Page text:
CHOICES: A Program for Women About Choosing Healthy Behaviors is an intervention for non-pregnant women of childbearing age and is designed to prevent alcohol-exposed pregnancies by addressing risky drinking and ineffective or no use of contraception. The CHOICES curriculum is designed for use by professionals trained in behavioral health counseling who will be conducting the CHOICES program. It includes a facilitator guide, counselor manual, client workbook, and a training DVD with videos demonstrating components of the intervention. To order, visit www.cdc.gov/fasd and click on “Free Materials.”
American Academy of Pediatrics (AAP) FASD Toolkit
This comprehensive toolkit serves as the framework for the medical home management of a child with an FASD, providing tools and resources for primary care providers to be better equipped to meet the special needs of these children and families.
Training & Education
Find training and educational resources for health care providers. Learn more about CDC’s FASD Regional Training Centers.
A free app on alcohol use during pregnancy and FASDs for your iPhone, iPod Touch, or iPad – check it out!
How to Find Help in Your Area
Are you looking for local services for diagnosis or intervention for individuals with FASDs, support groups for families, or alcohol treatment for women? The National Organization on Fetal Alcohol Syndrome (NOFAS) offers an online directory of services available in each state. Click on your state in the NOFAS National Resource Directory.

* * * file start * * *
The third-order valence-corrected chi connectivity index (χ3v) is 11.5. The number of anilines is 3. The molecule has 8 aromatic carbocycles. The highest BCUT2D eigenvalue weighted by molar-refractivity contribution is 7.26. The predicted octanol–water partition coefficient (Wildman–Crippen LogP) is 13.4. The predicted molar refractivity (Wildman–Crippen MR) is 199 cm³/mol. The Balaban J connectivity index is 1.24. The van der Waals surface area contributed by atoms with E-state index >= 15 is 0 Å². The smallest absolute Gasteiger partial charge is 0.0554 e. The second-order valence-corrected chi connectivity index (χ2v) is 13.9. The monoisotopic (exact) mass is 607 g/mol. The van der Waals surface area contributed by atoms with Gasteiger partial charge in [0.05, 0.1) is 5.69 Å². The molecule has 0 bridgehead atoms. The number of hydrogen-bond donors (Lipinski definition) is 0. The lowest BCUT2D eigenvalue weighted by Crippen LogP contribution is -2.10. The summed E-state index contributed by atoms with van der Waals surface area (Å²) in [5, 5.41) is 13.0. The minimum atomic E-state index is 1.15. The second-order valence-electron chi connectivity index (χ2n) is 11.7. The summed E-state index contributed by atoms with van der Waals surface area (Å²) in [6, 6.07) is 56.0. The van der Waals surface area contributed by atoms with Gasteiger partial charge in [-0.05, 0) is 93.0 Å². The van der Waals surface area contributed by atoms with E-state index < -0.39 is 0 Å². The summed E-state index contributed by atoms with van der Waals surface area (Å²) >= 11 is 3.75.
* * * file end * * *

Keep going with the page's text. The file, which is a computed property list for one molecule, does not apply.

- In this report, binge drinking for women is defined as four or more drinks on an occasion. Binge drinking for high school girls is defined as having had five or more drinks of alcohol in a row (within a couple of hours) on at least one day during the 30 days before the survey.
Source: Vital Signs: Binge Drinking Among Women and High School Girls – United States, 2011
- Defined as at least one drink of any alcoholic beverage during the 30 days before the survey.
Source: Alcohol Use and Binge Drinking Among Women of Childbearing Age – United States, 2006–2010
- Name has been changed for the purpose of privacy.
- Also referred to as alcohol misuse, or excessive, unhealthy, hazardous, or harmful drinking.
- FASD Home
- Alcohol Use in Pregnancy
- Information for Healthcare Providers
- Information for Educators
- CDC’s Alcohol and Public Health Homepage
- National Organization on Fetal Alcohol Syndrome (NOFAS)
- Substance Abuse and Mental Health Services Administration, FASD Center for Excellence
- National Institute on Alcohol Abuse and Alcoholism
Source: Centers for Disease Control